Clark Calvin Griffith (November 20, 1869 – October 27, 1955), nicknamed “The Old Fox”, was an American Major League Baseball (MLB) pitcher, manager and team owner. He began his MLB playing career with the St. Louis Browns (1891), Boston Reds (1891), and Chicago Colts/Orphans (1893–1900).
He then served as player-manager for the Chicago White Stockings (1901–1902) and New York Highlanders (1903–1907).
He retired as a player after the 1907 season, remaining manager of the Highlanders in 1908.
He managed the Cincinnati Reds (1909–1911) and Washington Senators (1912–1920), making some appearances as a player with both teams. He owned the Senators from 1920 until his death in 1955.
Sometimes known for being a thrifty executive, Griffith is also remembered for attracting talented players from the National League to play for the Senators when the American League was in its infancy. Griffith was elected to the National Baseball Hall of Fame in 1946.
Griffith was born in Clear Creek, Missouri, to Isaiah and Sarah Anne Griffith. His parents were of Welsh ancestry. They had lived in Illinois prior to Clark Griffith’s birth. The family took a covered wagon west toward the Oklahoma Territory.
Along the way, the family encountered hungry and disenchanted people returning from the Oklahoma Territory, so they decided to settle in Missouri. Griffith grew up with five siblings, four of them older.
When Griffith was a small child, his father was killed in a hunting accident when fellow hunters mistook him for a deer.
Sarah Griffith struggled to raise her children as a widow, but Clark Griffith later said that his neighbors in Missouri had been very helpful to his mother, planting crops for her and the children.
Fearing a malaria epidemic that was sweeping through the area, the Griffith family moved to Bloomington, Illinois.
A childhood incident taught him about the money side to baseball, Griffith recalled. When he was 13, he and a few other young boys had raised $1.25 to buy a baseball.
They sent one of the boys 12 miles on horseback to make the purchase. The ball burst on the second time that it was struck. Griffith later found out that the boy who purchased the ball only spent a quarter, keeping the leftover dollar.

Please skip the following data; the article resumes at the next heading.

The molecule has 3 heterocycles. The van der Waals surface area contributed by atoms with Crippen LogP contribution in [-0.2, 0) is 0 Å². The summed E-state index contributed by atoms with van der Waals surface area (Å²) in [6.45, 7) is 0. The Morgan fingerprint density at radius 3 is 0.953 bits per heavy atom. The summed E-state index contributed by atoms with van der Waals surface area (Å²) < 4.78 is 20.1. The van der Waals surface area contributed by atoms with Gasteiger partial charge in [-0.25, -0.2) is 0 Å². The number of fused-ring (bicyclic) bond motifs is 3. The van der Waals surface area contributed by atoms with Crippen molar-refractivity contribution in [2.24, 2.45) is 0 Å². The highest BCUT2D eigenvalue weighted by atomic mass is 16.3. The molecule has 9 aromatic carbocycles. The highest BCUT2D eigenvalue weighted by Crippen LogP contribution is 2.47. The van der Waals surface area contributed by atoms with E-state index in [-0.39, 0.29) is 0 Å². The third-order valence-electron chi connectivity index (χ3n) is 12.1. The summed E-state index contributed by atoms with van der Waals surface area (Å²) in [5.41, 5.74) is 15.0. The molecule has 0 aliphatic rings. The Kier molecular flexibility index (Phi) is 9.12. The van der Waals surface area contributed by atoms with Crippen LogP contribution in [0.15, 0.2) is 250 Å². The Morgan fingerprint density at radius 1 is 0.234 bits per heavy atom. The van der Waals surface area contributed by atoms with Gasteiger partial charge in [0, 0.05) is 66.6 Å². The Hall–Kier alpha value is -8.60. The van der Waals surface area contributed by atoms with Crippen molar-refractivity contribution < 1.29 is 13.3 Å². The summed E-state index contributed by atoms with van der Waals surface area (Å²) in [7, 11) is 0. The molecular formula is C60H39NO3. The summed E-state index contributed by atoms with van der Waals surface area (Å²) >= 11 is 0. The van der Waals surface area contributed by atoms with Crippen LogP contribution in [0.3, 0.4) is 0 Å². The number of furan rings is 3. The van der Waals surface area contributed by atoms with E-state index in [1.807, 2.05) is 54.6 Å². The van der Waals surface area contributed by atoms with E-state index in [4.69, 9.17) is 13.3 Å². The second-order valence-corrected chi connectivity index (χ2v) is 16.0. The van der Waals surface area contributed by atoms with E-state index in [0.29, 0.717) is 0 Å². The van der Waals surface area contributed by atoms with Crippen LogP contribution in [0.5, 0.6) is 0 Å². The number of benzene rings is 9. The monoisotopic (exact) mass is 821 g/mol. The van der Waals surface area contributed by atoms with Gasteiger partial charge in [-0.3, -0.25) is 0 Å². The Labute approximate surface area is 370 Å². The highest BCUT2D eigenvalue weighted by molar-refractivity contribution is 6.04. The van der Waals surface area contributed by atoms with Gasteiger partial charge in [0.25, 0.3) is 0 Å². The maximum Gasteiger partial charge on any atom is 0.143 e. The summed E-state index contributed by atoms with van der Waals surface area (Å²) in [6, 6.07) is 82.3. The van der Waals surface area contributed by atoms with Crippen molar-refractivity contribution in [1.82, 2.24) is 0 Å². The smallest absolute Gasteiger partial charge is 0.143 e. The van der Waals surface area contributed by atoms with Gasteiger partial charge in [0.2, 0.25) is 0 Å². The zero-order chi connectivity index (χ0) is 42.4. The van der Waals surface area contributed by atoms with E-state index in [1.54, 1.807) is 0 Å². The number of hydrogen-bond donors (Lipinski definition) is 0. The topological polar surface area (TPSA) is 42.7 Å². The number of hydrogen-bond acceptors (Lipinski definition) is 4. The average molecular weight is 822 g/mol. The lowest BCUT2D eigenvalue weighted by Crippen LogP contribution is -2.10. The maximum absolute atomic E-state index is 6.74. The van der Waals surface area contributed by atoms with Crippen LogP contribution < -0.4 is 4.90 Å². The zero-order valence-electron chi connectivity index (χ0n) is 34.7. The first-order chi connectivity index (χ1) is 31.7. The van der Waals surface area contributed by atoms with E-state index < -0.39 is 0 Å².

At the age of seventeen, Griffith had made ten dollars pitching in a local baseball game in Hoopeston, Illinois.
In October 1955, Griffith was in the hospital with neuritis when he suffered a stomach hemorrhage. Though he appeared to be improving, Griffith died a few days after he was hospitalized. He was nearing his 86th birthday.
After his death, newspaper accounts described Griffith’s longtime relationships with U.S. presidents. During World War I, he successfully petitioned Woodrow Wilson to allow the continuation of baseball. He did the same with Franklin D. Roosevelt during World War II.
He had also begun a tradition of presidents throwing out the ceremonial first pitch at a season’s first Opening Day game, which started with William Howard Taft.
When the Baseball Hall of Fame was being built and was looking for baseball memorabilia, Griffith donated several photographs of these presidential first pitches.
League president Will Harridge called Griffith “one of the game’s all-time great figures.” Griffith was survived by his wife, who died of a heart attack two years later. He and his wife had no children, but they raised several relatives.
A nephew who became his adopted son, Calvin Griffith, took over the team after his death and led efforts to have the club moved to Minnesota and become the Twins. Another nephew, Sherry Robertson, played infield and outfield for the Senators and the Philadelphia Athletics in the 1940s and 1950s.
A monument was erected in honor of Griffith at Griffith Stadium. After the stadium was demolished in 1964, the obelisk was moved to Robert F. Kennedy Memorial Stadium, where the Washington Nationals played between 2005 and 2007.
A collegiate baseball league, the National Capital City Junior League, was renamed in honor of Griffith after his death. The league suspended operations in 2010.